Impact of HIV/AIDS on older people in Africa
HIV/AIDS affects older people in two ways:
1. Risk of contracting HIV
Older people are increasingly being infected by HIV, however available data does not often include how the pandemic is affecting this population group. As a consequence, older people continue to be excluded from HIV prevention and treatment programmes. UNAIDS estimates that 2.8 million people aged 50 and over were living with HIV in 2006 and the prevalence of HIV in South Africa among people age 50-54 was 10.8%, 4.5% among those aged 55-59, and 3.9% among those aged 60 and over.
HIV/AIDS alters family structures: when their adult children die older persons once again become the head of the household, providing care for orphaned children. The number of grandparents caring for AIDS orphans in developing countries has doubled over the last ten years and up to half of the world’s 15 million AIDS orphans are being cared by a grandparent. The majority of older caregivers are women who face serious financial, physical and emotional stress due to their belated caregiving responsibilities.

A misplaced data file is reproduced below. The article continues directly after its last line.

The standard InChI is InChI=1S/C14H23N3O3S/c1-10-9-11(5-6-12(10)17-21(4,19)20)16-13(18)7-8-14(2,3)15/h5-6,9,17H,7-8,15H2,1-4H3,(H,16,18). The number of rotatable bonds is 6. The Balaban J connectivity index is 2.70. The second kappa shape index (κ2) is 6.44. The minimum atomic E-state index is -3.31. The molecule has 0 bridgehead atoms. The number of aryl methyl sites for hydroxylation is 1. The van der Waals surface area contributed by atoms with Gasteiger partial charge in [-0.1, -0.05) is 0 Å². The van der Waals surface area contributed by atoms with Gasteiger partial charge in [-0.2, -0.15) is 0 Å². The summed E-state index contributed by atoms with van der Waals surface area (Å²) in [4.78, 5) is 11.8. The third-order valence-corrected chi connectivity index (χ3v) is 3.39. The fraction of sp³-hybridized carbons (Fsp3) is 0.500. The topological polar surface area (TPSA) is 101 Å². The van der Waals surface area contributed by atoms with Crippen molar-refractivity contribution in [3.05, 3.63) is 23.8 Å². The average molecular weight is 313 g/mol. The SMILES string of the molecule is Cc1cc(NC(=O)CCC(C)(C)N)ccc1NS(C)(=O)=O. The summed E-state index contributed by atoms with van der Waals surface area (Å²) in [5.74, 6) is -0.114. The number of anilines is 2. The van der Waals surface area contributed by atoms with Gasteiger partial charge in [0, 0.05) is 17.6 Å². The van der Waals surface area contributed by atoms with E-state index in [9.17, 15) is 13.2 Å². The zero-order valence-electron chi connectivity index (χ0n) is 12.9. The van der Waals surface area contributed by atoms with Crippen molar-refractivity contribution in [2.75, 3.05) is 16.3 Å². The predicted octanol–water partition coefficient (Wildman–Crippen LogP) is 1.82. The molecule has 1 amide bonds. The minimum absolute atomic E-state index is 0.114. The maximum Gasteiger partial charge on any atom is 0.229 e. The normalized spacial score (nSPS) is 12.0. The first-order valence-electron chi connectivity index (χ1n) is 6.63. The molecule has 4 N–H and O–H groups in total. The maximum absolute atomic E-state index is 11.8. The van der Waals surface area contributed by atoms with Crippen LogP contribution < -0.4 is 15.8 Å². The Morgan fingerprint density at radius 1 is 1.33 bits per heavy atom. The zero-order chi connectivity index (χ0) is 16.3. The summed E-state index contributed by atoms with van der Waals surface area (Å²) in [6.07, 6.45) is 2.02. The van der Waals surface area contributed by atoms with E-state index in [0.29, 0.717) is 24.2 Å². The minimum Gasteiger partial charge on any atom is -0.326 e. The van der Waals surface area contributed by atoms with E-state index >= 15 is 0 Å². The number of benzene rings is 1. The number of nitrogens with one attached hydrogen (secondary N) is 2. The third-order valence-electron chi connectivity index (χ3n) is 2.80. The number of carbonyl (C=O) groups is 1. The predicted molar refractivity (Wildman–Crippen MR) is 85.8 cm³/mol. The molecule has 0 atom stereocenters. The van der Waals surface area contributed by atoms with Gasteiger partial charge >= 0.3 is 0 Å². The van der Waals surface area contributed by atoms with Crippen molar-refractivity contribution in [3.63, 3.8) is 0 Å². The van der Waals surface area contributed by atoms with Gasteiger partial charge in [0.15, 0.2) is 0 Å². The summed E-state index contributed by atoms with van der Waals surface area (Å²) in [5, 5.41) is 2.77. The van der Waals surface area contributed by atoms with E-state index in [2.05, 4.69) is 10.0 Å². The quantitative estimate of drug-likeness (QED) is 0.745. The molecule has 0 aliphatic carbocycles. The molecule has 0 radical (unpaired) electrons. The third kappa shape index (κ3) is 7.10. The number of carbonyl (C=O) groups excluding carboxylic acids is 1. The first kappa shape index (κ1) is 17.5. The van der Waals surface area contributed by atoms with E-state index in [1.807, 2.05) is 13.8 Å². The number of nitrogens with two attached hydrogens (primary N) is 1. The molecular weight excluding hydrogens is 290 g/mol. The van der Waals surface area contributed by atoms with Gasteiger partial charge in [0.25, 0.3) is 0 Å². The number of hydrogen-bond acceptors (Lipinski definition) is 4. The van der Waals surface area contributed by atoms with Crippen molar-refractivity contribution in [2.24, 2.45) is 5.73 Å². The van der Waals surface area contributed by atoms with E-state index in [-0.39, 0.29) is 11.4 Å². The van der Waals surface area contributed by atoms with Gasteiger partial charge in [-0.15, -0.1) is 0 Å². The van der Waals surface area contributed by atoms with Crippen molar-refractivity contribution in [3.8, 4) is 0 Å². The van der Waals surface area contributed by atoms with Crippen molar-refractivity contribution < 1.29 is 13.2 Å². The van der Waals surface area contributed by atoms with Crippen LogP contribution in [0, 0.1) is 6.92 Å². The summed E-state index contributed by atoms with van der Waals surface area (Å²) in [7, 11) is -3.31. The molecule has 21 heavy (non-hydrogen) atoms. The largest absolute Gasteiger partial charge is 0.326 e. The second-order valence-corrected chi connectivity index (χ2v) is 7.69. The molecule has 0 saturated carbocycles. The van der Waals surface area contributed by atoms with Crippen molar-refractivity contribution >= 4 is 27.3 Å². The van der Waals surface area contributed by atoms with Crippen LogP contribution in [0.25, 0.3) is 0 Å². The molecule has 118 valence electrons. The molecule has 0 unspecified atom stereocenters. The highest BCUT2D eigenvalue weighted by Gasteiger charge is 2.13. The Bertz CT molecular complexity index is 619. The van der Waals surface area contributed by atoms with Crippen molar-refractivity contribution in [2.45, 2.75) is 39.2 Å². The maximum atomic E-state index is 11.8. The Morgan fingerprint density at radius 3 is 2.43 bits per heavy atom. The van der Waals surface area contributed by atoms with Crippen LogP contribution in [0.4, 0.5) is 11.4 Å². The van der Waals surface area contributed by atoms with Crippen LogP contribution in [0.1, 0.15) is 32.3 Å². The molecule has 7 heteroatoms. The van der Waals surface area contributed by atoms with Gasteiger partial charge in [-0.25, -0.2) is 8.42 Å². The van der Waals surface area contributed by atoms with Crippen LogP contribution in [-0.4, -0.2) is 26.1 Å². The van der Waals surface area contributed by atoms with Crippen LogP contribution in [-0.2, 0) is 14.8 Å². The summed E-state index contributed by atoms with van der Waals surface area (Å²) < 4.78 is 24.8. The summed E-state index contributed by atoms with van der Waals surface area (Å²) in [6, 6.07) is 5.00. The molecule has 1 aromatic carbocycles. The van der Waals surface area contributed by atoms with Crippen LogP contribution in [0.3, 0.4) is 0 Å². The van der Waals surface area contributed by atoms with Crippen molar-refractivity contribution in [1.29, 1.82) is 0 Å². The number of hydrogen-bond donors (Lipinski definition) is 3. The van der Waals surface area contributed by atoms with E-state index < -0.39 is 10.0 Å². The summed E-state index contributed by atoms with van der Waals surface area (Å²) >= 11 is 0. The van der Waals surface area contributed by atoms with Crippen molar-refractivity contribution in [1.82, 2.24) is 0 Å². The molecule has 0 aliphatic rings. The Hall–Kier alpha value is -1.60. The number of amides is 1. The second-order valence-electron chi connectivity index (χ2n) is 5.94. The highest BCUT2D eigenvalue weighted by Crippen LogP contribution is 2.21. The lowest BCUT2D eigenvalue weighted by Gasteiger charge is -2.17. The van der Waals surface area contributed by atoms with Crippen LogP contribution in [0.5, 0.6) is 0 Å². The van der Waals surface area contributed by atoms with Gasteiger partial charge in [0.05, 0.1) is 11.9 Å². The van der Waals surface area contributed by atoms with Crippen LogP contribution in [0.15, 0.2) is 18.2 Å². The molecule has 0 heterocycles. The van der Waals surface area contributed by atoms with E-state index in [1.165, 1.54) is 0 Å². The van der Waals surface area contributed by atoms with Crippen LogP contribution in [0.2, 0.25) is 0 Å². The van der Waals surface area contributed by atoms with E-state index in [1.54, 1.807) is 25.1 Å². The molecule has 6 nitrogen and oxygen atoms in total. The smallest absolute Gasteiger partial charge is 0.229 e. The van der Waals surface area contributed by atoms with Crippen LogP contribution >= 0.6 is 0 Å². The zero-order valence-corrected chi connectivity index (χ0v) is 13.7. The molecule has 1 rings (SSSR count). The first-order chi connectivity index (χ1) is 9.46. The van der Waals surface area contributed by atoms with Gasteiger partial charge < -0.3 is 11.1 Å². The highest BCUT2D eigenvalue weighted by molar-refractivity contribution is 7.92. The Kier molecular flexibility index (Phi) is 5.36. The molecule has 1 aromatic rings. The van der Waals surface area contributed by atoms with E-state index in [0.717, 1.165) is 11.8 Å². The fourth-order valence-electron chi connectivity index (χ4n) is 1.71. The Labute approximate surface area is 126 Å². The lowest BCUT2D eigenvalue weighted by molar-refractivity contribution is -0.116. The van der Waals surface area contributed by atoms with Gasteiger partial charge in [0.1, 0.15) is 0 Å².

WHO recommendations for mitigating the impact of HIV/AIDS on older people are:
- providing concrete support to older people (for example social pensions);
- training HIV/AIDS service and health providers on gerontological issues;
- providing psychological and medical support for older people living with ill family members;
- including older people in HIV/AIDS education/training programmes.